Why are so many people willing, indeed desperately anxious, to photoshop a "Do Not Enter" sign as a replacement for the Statue of Liberty's torch?
The failure of immigration reform isn't primarily due to nativism, or racism, or a belief that the availability of those willing to work for minimum wage puts a downward pressure on salaries. Although those are easy targets.
The real issue is a fundamental, structural shift in the economy that has resulted in an undeniably widening gap between rich and poor. But what's even more distressing than the gulf itself is its consequences. American optimism about the future, perhaps our most meaningful and successful national mythology - Fitzgerald's green light at the end of Daisy's dock - is dimmingt.
Self-improvement is as American as apple pie, but when the pie is shrinking you guard every last crumb of it. This is beyond a rational response, it's Darwinian, hard-wired into us by thousands of years of evolution. If there is an ample supply of fresh water at my watering hole, then I'm going to be less wary of any thirsty nomads than if we're beseeching the rain gods and sacrificing now-extinct mammals.
Just how dry is our watering hole? A recent study by the Economic Mobility Project, an initiative of The Pew Charitable Trusts, found that men under 30 actually earn less than their fathers (adjusted for inflation, of course). John E. Morton, who co-wrote the study, said that "...the expectation that each generation will do better than their parents has become a fundamental part of what we call 'The American Dream', but this new analysis suggests this bedrock belief may be shifting under our feet..."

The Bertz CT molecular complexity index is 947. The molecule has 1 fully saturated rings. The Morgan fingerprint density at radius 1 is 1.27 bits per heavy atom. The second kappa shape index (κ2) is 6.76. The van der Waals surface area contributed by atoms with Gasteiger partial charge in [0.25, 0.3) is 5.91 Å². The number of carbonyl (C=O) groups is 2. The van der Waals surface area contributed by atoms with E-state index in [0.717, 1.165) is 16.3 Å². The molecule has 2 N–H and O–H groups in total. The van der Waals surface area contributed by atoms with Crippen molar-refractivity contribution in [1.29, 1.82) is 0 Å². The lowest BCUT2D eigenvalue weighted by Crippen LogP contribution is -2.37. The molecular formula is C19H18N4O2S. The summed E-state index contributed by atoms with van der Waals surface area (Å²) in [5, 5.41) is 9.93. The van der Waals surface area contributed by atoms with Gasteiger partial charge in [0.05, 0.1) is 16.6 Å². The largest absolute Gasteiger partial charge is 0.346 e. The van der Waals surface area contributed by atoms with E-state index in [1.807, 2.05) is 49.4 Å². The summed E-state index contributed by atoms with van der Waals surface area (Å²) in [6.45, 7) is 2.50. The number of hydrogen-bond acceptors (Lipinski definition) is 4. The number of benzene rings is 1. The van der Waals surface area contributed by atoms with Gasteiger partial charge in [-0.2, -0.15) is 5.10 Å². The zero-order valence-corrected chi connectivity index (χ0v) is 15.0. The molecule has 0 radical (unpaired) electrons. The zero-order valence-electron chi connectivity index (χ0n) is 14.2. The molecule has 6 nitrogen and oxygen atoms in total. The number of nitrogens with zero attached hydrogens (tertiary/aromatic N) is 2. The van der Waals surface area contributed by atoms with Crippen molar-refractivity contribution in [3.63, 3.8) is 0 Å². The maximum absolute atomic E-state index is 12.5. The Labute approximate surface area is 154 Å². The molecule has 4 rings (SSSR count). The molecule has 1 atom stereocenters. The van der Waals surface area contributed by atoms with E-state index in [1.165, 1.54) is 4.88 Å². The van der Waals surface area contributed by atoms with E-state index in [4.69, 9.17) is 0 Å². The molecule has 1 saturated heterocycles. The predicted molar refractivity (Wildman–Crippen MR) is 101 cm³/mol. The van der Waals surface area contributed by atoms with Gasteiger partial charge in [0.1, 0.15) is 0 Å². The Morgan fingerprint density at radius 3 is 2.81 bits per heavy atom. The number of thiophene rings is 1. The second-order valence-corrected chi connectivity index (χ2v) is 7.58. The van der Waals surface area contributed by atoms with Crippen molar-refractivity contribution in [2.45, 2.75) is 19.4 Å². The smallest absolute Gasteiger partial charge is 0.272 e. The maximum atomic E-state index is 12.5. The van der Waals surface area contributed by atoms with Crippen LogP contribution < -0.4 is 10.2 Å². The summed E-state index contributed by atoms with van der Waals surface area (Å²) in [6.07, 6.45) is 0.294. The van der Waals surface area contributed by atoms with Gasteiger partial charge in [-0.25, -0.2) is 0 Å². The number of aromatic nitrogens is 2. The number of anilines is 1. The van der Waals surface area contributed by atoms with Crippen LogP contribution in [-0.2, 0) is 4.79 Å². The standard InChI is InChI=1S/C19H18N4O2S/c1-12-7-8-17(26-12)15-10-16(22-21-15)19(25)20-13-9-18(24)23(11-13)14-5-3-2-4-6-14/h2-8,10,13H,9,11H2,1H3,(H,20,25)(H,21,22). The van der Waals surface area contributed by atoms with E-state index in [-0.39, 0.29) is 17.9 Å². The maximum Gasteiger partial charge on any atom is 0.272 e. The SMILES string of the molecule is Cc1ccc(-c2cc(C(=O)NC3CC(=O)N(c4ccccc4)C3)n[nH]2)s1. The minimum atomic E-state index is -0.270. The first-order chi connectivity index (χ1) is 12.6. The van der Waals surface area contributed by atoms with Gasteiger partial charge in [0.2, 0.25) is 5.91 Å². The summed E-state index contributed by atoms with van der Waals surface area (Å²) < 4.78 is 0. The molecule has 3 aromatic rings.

It's that emotional climate which makes the specter of more twelve million undocumented aliens so profoundly fearsome. Whether someone's immediate job prospects are threatened isn't the point. It's that their "upside" - as we like to call it - is limited, which naturally makes someone quick to question the received arc of the American narrative. Millions are not exactly predisposed to see us as the "land of opportunity" for others, when they don't see it that way for themselves.
You can see in this context how absolutely irrelevant the contribution of immigrants to American life has been. All the lists about what immigrants have brought to America, and all the econometric modeling, are meaningless. You don't give a crap about how the guy who just meandered over to your watering hole invented a new slingshot when you're dying of thirst.
So when I hear the advocates of immigration bash opponents as undemocratic, as standing against basic American values, I can understand their response.
But the blame belongs to all of us. The political reality that crashed immigration reform has less to do with immigrants than it does to do with the closing of the American dream. When we're doing well, we are a generous people. But today, millions feel economically disenfranchised - whether it's autoworkers who foolishly put their confidence in the jerks running the American automobile industry, or those young people in their twenties and thirties not lucky or well-connected enough to be working in Silicon Valley or hedge funds.
As a result, millions of Americans believe that by keeping immigrants out - or by sending them back - they can lift themselves up. It's not logical. It's just human.